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Since this is really my first off-season this may be different from others, but I'm actually re-tying most of my flies. This is partly due to the success of some, and issues I had with others - mainly those issues involved casting, tracking, floating, etc and not actual catching ability. In both cases I have room for improvement, and I've gotten better at tying since this time last year.

 

I'm also not tying up alot of repetitive flies. I might do 4-5 of a single type, but they vary in size and I'm moving on. I'm also sticking with a fairly small selection of colors.

 

Some I may only do 2 of in order to try them out first and evaluate how well I did. Replacing 1 or 2 flies is less frustrating to me than tying up 5 that I never use, and all of this should make it easier to select a healthy variety of flies when I'm filling up my flybox.

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i usually tie about 6-12 flys at a sitting usually start with some clousers or decivers untill i get board and then a few flat wing/ poppers something a little more "fun" that i dont tend to fish as much

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View PostBut do you really have an "off" season like we do up here?

 

 

 

We had four category three hurricaines make landfall in my county within 2 weeks of each other a couple years back, I think that's about as close as we've ever come to an "off season". I wasn't making fun of your weather, I just can't imagine tying flies that won't see water for 2-3 months. Maybe I just need a few more years under my belt, but I have my hands full keeping up with conditions on our waters from day to day.

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i tye when i am inspired; no matter when; usu when i am preparing to fish , i am excited about that so i wont tye then; sometimes when fishing, i see the the fly could be improved so i generally tye an improved version upon returning while the spirit still moves me and the idea is fresh. i really dont have a tying season. 40.gif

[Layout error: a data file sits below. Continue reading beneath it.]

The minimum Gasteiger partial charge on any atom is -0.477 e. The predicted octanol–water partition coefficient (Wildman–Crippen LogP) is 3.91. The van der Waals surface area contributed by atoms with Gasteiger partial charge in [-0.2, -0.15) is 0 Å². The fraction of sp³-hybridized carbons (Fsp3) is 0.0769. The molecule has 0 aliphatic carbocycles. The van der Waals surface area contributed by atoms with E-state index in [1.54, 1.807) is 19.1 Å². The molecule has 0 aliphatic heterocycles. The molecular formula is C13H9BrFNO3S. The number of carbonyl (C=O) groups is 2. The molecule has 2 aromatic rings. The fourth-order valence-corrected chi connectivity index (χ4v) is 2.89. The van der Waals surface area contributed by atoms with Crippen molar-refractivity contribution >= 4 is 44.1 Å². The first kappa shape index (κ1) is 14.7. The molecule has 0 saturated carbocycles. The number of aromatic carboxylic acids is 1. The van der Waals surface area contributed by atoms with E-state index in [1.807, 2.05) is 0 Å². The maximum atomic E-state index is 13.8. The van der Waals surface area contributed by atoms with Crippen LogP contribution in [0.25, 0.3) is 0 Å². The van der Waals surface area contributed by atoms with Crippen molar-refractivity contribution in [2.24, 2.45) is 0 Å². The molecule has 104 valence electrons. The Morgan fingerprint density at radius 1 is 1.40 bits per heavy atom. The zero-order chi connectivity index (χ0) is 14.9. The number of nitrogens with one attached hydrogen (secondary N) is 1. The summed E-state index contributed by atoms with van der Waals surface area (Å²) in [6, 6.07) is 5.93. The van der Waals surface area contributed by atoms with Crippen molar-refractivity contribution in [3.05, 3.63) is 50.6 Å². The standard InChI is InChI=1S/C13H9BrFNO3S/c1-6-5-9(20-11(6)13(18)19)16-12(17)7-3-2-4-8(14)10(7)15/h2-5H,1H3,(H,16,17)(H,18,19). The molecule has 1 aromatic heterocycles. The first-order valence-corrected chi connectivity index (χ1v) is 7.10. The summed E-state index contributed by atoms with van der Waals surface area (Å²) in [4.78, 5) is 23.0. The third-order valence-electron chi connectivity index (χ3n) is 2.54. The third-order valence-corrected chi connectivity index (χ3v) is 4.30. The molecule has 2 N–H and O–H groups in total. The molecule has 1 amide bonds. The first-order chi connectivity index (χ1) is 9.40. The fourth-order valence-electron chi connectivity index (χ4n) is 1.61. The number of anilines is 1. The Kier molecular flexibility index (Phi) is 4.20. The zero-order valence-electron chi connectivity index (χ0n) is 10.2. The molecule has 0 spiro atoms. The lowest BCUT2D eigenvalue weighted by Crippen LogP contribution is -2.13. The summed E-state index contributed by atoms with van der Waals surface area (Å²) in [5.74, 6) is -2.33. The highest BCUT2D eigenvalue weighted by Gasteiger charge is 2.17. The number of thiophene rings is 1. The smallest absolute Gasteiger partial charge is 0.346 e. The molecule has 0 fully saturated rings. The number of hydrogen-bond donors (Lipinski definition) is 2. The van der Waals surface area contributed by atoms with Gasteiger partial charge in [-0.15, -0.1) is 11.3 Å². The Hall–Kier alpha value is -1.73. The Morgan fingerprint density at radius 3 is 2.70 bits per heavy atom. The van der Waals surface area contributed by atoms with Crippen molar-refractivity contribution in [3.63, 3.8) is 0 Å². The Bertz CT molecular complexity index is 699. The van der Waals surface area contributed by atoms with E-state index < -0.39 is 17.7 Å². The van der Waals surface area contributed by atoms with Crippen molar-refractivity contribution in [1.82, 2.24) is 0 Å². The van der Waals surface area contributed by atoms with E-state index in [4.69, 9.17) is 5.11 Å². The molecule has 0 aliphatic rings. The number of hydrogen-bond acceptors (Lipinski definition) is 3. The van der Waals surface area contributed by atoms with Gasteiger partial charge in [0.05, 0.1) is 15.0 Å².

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A little of both I guess...I know what I need to tie to replace all the stuff I lost last season, but I also impulsively buy needless tying materials and just mess around here and there tying stuff I'll probably never use. Then I panic in April and realize I need to tie all the stuff I'm missing, so I spend my late winter tying wooly buggers, clousers, poppers, and the like.

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i'm doing what I did last year - not tying until late March and early April.

 

For now i'm reading, thinking about how i fished last year and where, where I want to fish this year then making lists of flies, materials and tackle i want.

 

I'm also looking at msn and google map, googling parking lots, searching various forums posts etc, emailing or PMing forum members and looking at tide charts.

 

then when I start tying in March i'll have a list of flies, lines, spots, times and tides that I want to fish.

 

I'll tye the last few flies in late April which will be epoxy ones (candies, pamets etc ) then i'll be ready to go with 4 boxes - day, surf, flats, night.

 

90% of my fish will be caught on one of five patterns and i'll refill those as I go during the season, and i'll refine existing patterns and steal new ones cwm27.gif

 

cheers

 

GB